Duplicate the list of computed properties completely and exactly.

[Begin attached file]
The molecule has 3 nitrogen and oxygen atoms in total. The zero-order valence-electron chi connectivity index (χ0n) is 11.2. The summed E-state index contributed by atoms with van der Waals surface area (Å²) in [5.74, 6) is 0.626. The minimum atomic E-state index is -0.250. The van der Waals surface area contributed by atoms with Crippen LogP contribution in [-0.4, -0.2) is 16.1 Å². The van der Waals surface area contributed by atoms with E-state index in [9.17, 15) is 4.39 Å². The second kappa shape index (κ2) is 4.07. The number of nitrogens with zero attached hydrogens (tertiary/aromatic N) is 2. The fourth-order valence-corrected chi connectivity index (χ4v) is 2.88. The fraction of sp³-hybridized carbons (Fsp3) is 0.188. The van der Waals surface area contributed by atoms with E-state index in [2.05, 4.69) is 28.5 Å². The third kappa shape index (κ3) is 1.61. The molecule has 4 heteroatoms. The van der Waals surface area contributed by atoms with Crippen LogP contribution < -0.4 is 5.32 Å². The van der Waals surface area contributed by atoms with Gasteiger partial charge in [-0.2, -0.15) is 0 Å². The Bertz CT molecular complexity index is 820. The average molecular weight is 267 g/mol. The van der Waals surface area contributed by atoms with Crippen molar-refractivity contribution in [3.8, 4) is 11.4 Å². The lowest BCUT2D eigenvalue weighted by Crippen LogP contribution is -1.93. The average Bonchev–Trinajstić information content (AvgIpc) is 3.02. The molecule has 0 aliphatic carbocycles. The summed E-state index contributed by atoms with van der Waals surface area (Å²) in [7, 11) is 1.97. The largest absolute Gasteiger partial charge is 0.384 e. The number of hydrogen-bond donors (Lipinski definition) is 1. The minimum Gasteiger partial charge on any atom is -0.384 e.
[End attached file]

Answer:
The molecule has 3 nitrogen and oxygen atoms in total. The zero-order valence-electron chi connectivity index (χ0n) is 11.2. The summed E-state index contributed by atoms with van der Waals surface area (Å²) in [5.74, 6) is 0.626. The minimum atomic E-state index is -0.250. The van der Waals surface area contributed by atoms with Crippen LogP contribution in [-0.4, -0.2) is 16.1 Å². The van der Waals surface area contributed by atoms with E-state index in [9.17, 15) is 4.39 Å². The second kappa shape index (κ2) is 4.07. The number of nitrogens with zero attached hydrogens (tertiary/aromatic N) is 2. The fourth-order valence-corrected chi connectivity index (χ4v) is 2.88. The fraction of sp³-hybridized carbons (Fsp3) is 0.188. The van der Waals surface area contributed by atoms with E-state index in [2.05, 4.69) is 28.5 Å². The third kappa shape index (κ3) is 1.61. The molecule has 4 heteroatoms. The van der Waals surface area contributed by atoms with Crippen LogP contribution < -0.4 is 5.32 Å². The van der Waals surface area contributed by atoms with Gasteiger partial charge in [-0.2, -0.15) is 0 Å². The Bertz CT molecular complexity index is 820. The average molecular weight is 267 g/mol. The van der Waals surface area contributed by atoms with Crippen molar-refractivity contribution in [3.8, 4) is 11.4 Å². The lowest BCUT2D eigenvalue weighted by Crippen LogP contribution is -1.93. The average Bonchev–Trinajstić information content (AvgIpc) is 3.02. The molecule has 0 aliphatic carbocycles. The summed E-state index contributed by atoms with van der Waals surface area (Å²) in [7, 11) is 1.97. The largest absolute Gasteiger partial charge is 0.384 e. The number of hydrogen-bond donors (Lipinski definition) is 1. The minimum Gasteiger partial charge on any atom is -0.384 e.